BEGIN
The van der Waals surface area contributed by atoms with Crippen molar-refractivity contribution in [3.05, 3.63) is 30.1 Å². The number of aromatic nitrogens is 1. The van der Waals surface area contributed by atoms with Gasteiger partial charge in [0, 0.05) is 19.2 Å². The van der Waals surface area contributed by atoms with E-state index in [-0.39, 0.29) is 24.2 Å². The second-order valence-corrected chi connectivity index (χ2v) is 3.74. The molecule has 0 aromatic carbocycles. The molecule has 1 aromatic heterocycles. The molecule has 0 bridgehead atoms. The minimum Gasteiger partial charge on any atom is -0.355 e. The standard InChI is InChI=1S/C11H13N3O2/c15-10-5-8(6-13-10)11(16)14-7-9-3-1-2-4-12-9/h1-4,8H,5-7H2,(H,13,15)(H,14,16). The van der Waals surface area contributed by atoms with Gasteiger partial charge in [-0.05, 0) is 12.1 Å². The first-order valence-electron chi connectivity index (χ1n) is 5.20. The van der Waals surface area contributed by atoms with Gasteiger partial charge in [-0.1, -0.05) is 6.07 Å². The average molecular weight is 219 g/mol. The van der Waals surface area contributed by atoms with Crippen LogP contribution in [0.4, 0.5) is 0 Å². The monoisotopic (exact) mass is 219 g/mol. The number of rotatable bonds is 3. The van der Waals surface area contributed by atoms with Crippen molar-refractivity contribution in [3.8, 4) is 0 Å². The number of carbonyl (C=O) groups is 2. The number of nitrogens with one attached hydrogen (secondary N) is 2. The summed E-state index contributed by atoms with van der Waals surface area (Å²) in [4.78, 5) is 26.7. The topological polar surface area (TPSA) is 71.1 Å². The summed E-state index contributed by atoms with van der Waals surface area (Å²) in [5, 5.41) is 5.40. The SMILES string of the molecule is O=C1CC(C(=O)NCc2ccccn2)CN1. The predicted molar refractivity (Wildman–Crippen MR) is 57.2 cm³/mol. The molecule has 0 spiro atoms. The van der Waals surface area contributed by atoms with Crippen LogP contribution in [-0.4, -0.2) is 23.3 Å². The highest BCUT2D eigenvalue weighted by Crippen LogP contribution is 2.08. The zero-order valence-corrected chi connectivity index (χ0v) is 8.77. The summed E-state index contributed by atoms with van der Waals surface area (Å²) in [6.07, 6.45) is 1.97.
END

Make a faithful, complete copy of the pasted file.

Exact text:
The van der Waals surface area contributed by atoms with Crippen molar-refractivity contribution in [3.05, 3.63) is 30.1 Å². The number of aromatic nitrogens is 1. The van der Waals surface area contributed by atoms with Gasteiger partial charge in [0, 0.05) is 19.2 Å². The van der Waals surface area contributed by atoms with E-state index in [-0.39, 0.29) is 24.2 Å². The second-order valence-corrected chi connectivity index (χ2v) is 3.74. The molecule has 0 aromatic carbocycles. The molecule has 1 aromatic heterocycles. The molecule has 0 bridgehead atoms. The minimum Gasteiger partial charge on any atom is -0.355 e. The standard InChI is InChI=1S/C11H13N3O2/c15-10-5-8(6-13-10)11(16)14-7-9-3-1-2-4-12-9/h1-4,8H,5-7H2,(H,13,15)(H,14,16). The van der Waals surface area contributed by atoms with Gasteiger partial charge in [-0.05, 0) is 12.1 Å². The first-order valence-electron chi connectivity index (χ1n) is 5.20. The van der Waals surface area contributed by atoms with Gasteiger partial charge in [-0.1, -0.05) is 6.07 Å². The average molecular weight is 219 g/mol. The van der Waals surface area contributed by atoms with Crippen LogP contribution in [0.4, 0.5) is 0 Å². The monoisotopic (exact) mass is 219 g/mol. The number of rotatable bonds is 3. The van der Waals surface area contributed by atoms with Crippen molar-refractivity contribution in [3.8, 4) is 0 Å². The number of carbonyl (C=O) groups is 2. The number of nitrogens with one attached hydrogen (secondary N) is 2. The summed E-state index contributed by atoms with van der Waals surface area (Å²) in [4.78, 5) is 26.7. The topological polar surface area (TPSA) is 71.1 Å². The summed E-state index contributed by atoms with van der Waals surface area (Å²) in [5, 5.41) is 5.40. The SMILES string of the molecule is O=C1CC(C(=O)NCc2ccccn2)CN1. The predicted molar refractivity (Wildman–Crippen MR) is 57.2 cm³/mol. The molecule has 0 spiro atoms. The van der Waals surface area contributed by atoms with Crippen LogP contribution in [-0.4, -0.2) is 23.3 Å². The highest BCUT2D eigenvalue weighted by Crippen LogP contribution is 2.08. The zero-order valence-corrected chi connectivity index (χ0v) is 8.77. The summed E-state index contributed by atoms with van der Waals surface area (Å²) in [6.07, 6.45) is 1.97.